3 responses to What if I Was to Tell You…

  1. I posted on this article as well. Perhaps I’m not thinking about it deeply enough, but I thought the Hedges piece was ridiculous. It wasn’t just a little bit over the top, it was one long string of hyperbole.

    I’m frankly a little baffled that Christians are touting this thing as something that needs to be read. First of all, he claims that “despair and revenge” is what drives evangelicalism. He supports this by painting a (very) false picture of our country as being in dire straits economically. That’s ridiculous (and I suspect he knows it). If anything, America is overly prosperous and probably not despairing enough about this present world. It’s just a big straw man.

    Secondly, he paints the message of “leaders” in the “radical Christian right movement” as an offer of a mythological escape from the present world. No time to unpack “radical Christian right” but my guess is it includes anyone who’s pro-life or votes Republican, but, um, isn’t the gospel a message that includes escape, salvation, and redemption by a supernatural God? This is what Hedges refers to as magical thinking. I can’t join with him in panning these beliefs (and don’t understand why others are). He wrote “Those in despair search desperately for a solution, the warm embrace of a community to replace the one they lost, a sense of purpose and meaning in life, the assurance they are protected, loved and worthwhile.”

    Well, yeah. And Jesus provides all that – community, sense of purpose and meaning, and assurance. I’m not sure I see the sinister nature of this message.

    Hedges uses scare words like “fascist” and “theocracy”. He hints that “radical right Christians” (including, no doubt, the homeschool moms buying veggie-tales tapes at the local Lifeway. To Hedges, they are part of the “most dangerous mass movement in American history”) are exhorted to violence by their leaders.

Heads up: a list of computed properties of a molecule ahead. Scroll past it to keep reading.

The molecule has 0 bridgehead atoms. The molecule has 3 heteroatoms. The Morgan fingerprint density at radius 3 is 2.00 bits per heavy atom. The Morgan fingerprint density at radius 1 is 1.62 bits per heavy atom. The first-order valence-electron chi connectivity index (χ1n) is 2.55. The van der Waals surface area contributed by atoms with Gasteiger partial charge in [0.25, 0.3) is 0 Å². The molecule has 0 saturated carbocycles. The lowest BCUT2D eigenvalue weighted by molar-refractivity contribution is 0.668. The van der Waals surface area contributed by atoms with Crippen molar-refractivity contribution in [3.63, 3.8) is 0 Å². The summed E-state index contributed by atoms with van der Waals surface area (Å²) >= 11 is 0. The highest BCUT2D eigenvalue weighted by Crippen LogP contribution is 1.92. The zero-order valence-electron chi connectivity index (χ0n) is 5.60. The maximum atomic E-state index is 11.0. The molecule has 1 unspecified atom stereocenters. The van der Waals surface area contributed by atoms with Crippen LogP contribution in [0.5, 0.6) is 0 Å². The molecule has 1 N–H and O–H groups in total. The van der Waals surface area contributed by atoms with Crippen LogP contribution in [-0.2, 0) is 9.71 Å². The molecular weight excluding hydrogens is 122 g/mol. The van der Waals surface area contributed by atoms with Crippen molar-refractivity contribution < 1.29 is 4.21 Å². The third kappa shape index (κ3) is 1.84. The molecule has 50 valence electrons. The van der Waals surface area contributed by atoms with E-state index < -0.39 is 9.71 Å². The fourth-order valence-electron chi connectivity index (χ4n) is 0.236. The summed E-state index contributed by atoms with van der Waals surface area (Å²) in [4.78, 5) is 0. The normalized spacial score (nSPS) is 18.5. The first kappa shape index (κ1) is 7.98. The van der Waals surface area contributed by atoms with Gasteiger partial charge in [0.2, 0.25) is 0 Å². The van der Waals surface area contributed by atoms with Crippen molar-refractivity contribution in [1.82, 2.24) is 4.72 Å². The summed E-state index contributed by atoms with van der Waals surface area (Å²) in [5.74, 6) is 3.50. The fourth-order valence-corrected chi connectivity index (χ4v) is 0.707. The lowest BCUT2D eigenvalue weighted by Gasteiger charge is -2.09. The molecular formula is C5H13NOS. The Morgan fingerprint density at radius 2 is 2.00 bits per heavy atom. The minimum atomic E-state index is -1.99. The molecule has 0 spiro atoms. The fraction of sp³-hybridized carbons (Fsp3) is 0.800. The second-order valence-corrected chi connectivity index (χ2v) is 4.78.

And he says that people like that (and I’m sure he would include me in that mix, I actually voted for GWB in 2004) don’t think there’s anything in this world worth saving.

    As someone wise pointed out over at Thinklings – what about people? We believe they are worth saving . . .

    I asked in my post “where’s the ‘gold’ in this article that I’m to take with me?” I don’t see any. It’s just another scewed, hyperbolic anti-God screed that paints a caracature of “radical right Christians” (the local pro-life crisis pregnancy center) that doesn’t square with reality.

    And we can’t forget that the “them” talked about in this article is “us” – we aren’t given the option in Scripture to pick and choose which parts of the Body we will call “brother”.

    Does evangelicalism need reform? Absolutely. Can honest critiques be made? Yes, of course. But I’m baffled as to why this particular article was labelled a “must read” by iMonk and is being touted here as well.

  2. We are all blind pigs nuzzling in the ground for non-existent truffles. Hedges article merely asserts a point of view. It is a classic secular fundamentalist view that cannot abide people who may be motivated by religious values. I thought Freud and Marx were dead. If there is despair, it is the product of poor education and poor skills in managing social change. If there is despair, it can be found cities, suburbs and rural communities. I found Hedges “argument”/assertion as really vacuous, and emblematic of his own social and intellectual narrow-mindedness. Come on – American Facists? What is he an American Maoist cultural revolutionary purging the state of unwelcome influences? It is just this type of journalism that has created the divisive political culture that people on both the left and the right, and the middle hate.

  3. Joel at the BHT answers it better than I can/could.